Heather McCormack, CVV 20
Jesus came and touched them, saying, “Rise, and do not be afraid.” And when the disciples raised their eyes, they saw no one else but Jesus alone. – Matthew 17:7-8
Have you ever had a moment when you realized that for the past few days (months, hours, weeks, or years) you’ve been consumed with anxiety and fear? I think most people of course have, but for me in particular I know when I’m happy and I know when I’m sad. That self-knowledge gives me peace. However, the past few weeks I was surprised by my own lack of self-reflection, a skill I thought I’d “perfected” in CVV, when I realized I was lost.
I work with young people experiencing homelessness in Denver managing a thrift store, I live in an intentional community with three other CVV alumnae, and I just recently fell in love with a wonderful man. All these things together make up my beautiful life, but like all gifts they also provide the greatest stresses in my life. Without realizing, my busyness, my falling in love, my hectic lifestyle has led me to finally opening my eyes to how very anxious and scared I was. I couldn’t see Jesus anymore and I was afraid.
I’ve never liked Lent. Ever. Lent comes around and I immediately resist, “I want what I want! Why would God want me to suffer! I won’t do it!” No matter how many books I read or prayers I pray, I’m always intimidated by Lent. The fear of failure looms bigger and bigger with every Sunday, bringing me closer to Good Friday, that day of death. I tell myself, “This year I have to be ready! I will be ready!” Without fail I eat meat on Fridays, I break my Lenten sacrifices, I zone out, I wander. And without fail I arrive that Friday feeling worthless.
This Lent in particular when I opened my eyes I was repulsed by what I saw I myself. At work, I resented my responsibilities and I’d been unkind to my coworkers and customers. At home, I’d neglected my community forgetting important dates and generally being absent. In my relationship, I’d flung myself headfirst without prayer or reflection. I thought to myself, “I have to do this on my own.” It took breaking down on my floor with my community members to be reminded I need not do anything alone, ever.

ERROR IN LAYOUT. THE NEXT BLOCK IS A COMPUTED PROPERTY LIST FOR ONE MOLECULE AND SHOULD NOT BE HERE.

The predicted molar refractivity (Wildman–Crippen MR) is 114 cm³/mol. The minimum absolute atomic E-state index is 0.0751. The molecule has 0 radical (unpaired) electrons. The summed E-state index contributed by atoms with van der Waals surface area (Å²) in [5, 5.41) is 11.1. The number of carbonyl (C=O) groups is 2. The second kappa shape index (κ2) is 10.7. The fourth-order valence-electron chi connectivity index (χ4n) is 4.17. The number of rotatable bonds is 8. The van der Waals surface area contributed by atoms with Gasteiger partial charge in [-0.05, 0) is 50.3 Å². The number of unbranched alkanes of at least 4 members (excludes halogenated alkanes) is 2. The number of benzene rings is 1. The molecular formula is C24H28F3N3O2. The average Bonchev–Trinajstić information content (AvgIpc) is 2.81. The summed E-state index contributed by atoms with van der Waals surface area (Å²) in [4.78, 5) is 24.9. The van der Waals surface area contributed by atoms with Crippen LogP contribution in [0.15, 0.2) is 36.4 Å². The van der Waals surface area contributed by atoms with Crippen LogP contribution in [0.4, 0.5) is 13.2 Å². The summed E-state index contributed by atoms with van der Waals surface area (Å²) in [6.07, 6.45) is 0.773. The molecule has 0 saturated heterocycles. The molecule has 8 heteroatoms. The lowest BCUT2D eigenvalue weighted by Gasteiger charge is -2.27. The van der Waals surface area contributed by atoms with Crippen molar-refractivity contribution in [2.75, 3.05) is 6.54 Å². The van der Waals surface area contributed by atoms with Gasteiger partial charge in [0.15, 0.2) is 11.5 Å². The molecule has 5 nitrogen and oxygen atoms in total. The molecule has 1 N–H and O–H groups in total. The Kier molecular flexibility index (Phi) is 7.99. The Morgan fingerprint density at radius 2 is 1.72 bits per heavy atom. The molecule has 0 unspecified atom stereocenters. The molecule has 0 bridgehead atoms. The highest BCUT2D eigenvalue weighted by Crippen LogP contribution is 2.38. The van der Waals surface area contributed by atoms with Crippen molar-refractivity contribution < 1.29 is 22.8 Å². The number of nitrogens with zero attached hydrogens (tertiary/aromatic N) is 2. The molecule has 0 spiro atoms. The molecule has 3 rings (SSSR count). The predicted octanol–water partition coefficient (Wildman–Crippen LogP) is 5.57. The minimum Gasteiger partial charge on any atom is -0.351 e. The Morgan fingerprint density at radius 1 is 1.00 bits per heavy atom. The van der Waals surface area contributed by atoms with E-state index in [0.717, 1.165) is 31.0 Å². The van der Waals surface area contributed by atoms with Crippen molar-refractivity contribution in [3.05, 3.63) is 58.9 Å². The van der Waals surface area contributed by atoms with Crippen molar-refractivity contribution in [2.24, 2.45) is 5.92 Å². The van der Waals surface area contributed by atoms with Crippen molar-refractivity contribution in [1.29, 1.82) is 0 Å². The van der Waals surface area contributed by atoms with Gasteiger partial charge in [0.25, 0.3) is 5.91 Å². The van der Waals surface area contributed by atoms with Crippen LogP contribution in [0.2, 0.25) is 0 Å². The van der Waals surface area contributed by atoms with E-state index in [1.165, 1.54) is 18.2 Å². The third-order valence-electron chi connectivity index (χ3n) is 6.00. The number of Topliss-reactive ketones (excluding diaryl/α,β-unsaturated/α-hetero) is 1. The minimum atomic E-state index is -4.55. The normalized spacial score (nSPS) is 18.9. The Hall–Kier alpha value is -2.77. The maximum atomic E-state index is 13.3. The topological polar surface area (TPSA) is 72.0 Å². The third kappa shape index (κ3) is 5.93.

That moment of despair gave birth to a change in perspective for me this Lent. Without falling I would never have risen to where I am this moment typing away in my house surrounded by my community members, filled with anticipation for work tomorrow and confident in my relationship. In the past week I feel I’ve seen God from many angles. I went on a world religion tour yesterday, my boyfriend took me to a synagogue, a mosque, a Buddhist temple and a Hare Krishna temple, and today I went to my Catholic mass. In these five places of worship I saw the vast and varied ways people come to find God. I felt affirmed in my faith and soothed by the network of believers striving against the obstacles that face all of us to make the world a more peaceful place. The lesson I took away from my tour was: God loves me, I am worthy, and God is good.
I will never be “perfect.” My Lents will always be flawed and broken, just as I am. Luckily for me I’m a devotee of Jesus, who loves me as I am. Jesus invites us all to rise and walk back into the wilderness, but we needn’t fear. It is when we let go of our fear that we look up and see Jesus alone, our comfort.